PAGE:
Well, the place to start, I guess, is with Sunday morning worship, what we’re doing right now.  It’s most people’s first chance to experience what this congregation is really like in the flesh.  Oh, they know what we claim to be, because almost everyone who visits us for the first time has already seen our website and our Facebook pages and our blog, but there’s no substitute for actually walking through those doors and seeing the people who are already here.  From the friendly smiles of the greeters to the smell of coffee and snacks, from the helpful guidance of the ushers to the uplifting music, we try to make people feel as welcome as we can.

And just as the movement from front door to Sanctuary seat is a unified whole, so are our services, with hymns and readings, music and spoken words coming together to support the message.  Sometimes, a traditional sermon is not the only way to get that message across, or even the best way, so when appropriate I like to share the pulpit or include multigenerational dramas, or tell a story or project pictures or invite you into a hands-on activity.  Sometimes I don’t exactly know how it’s going to turn out, but Unitarian Universalism is an experimental faith, after all, and if there’s anyone who should have faith that things will go well, I guess it’s the minister.

This Summer, by the way, marks the latest stage in the evolution of this congregation from where it was — and where most other UU churches were — not all that many years ago, namely being closed on Sundays, with no services, during July and August.  This year, as has been my intention since starting here, I shall be doing services in the Summer months just as if they were any other month.  It’s well known that a lot of people, particularly families with young children, do their “church shopping” during the Summer, and I want to be here for them.  The religious need inherent in being human, the need of people for community and transformation, doesn’t take the Summer off, and neither should ministers.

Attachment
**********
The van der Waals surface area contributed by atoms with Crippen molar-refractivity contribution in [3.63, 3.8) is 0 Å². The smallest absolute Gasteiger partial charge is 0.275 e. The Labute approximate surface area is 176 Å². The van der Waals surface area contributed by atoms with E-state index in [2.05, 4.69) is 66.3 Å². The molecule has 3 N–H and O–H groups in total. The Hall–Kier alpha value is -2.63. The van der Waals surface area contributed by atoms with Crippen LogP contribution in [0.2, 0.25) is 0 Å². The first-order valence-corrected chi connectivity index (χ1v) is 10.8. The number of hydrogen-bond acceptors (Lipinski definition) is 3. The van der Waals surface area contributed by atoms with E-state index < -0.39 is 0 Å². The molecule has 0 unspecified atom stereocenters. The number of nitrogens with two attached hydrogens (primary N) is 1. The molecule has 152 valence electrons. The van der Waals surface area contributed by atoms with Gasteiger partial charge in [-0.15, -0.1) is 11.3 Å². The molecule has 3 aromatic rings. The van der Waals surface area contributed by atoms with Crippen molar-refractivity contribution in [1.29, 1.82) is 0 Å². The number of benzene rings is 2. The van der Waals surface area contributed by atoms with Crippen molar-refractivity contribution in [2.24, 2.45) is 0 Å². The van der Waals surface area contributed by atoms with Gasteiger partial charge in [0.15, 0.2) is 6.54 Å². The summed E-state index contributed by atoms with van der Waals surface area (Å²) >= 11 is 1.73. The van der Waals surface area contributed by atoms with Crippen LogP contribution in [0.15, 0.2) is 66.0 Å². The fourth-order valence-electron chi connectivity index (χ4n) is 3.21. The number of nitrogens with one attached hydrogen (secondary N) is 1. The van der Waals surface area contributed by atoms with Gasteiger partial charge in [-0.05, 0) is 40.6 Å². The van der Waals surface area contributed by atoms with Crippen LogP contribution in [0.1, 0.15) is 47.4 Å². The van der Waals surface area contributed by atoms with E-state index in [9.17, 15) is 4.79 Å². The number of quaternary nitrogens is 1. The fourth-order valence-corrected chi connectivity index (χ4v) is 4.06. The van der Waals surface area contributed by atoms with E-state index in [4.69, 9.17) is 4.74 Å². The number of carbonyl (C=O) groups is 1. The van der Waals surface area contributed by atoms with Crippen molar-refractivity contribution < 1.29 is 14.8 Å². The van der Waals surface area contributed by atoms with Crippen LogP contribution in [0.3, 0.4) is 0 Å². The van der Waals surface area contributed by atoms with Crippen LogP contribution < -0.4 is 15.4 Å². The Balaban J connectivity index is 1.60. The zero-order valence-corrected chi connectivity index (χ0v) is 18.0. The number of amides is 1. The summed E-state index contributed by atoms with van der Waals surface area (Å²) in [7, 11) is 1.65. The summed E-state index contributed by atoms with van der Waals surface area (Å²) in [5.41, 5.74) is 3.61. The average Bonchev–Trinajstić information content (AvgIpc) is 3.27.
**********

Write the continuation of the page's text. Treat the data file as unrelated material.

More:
Next we come to lifespan faith development, which is a fancy way of saying religious education for children, youth and adults.  This is, frankly, an area in which I’d like to be able to do more, but since my place is here on a Sunday morning, I can’t also be part of Adult RE or Spirit Play or the Youth Group.  Of course, for the last ten months I’ve found that I’m doing a lot of another sort of teaching at home, though I think I learn more from Olivia than she’s picking up from me, something I’ll talk about in a couple of weeks’ time.  In any case, I particularly treasure those opportunities I do have to lead classes or offer workshops or participate in youth and young adult events, whether it’s working with and supporting our Fellowship Circle facilitators or helping our Coming of Age students put their faith into words and write elevator speeches about what they believe.